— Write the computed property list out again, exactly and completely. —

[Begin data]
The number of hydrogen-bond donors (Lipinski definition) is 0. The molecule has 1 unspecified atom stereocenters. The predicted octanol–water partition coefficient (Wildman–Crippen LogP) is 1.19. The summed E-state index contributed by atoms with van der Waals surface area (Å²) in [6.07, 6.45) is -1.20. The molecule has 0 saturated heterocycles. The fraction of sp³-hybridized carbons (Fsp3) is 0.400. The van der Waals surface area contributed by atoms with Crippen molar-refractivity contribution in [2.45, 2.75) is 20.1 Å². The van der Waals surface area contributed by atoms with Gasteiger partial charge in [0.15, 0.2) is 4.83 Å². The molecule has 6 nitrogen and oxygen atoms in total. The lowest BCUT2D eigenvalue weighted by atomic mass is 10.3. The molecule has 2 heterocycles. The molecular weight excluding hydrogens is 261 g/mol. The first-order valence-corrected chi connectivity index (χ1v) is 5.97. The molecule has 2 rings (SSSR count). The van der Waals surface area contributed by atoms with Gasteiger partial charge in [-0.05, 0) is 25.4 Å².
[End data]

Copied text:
The number of hydrogen-bond donors (Lipinski definition) is 0. The molecule has 1 unspecified atom stereocenters. The predicted octanol–water partition coefficient (Wildman–Crippen LogP) is 1.19. The summed E-state index contributed by atoms with van der Waals surface area (Å²) in [6.07, 6.45) is -1.20. The molecule has 0 saturated heterocycles. The fraction of sp³-hybridized carbons (Fsp3) is 0.400. The van der Waals surface area contributed by atoms with Crippen molar-refractivity contribution in [2.45, 2.75) is 20.1 Å². The van der Waals surface area contributed by atoms with Gasteiger partial charge in [0.15, 0.2) is 4.83 Å². The molecule has 6 nitrogen and oxygen atoms in total. The lowest BCUT2D eigenvalue weighted by atomic mass is 10.3. The molecule has 2 heterocycles. The molecular weight excluding hydrogens is 261 g/mol. The first-order valence-corrected chi connectivity index (χ1v) is 5.97. The molecule has 2 rings (SSSR count). The van der Waals surface area contributed by atoms with Gasteiger partial charge in [-0.05, 0) is 25.4 Å².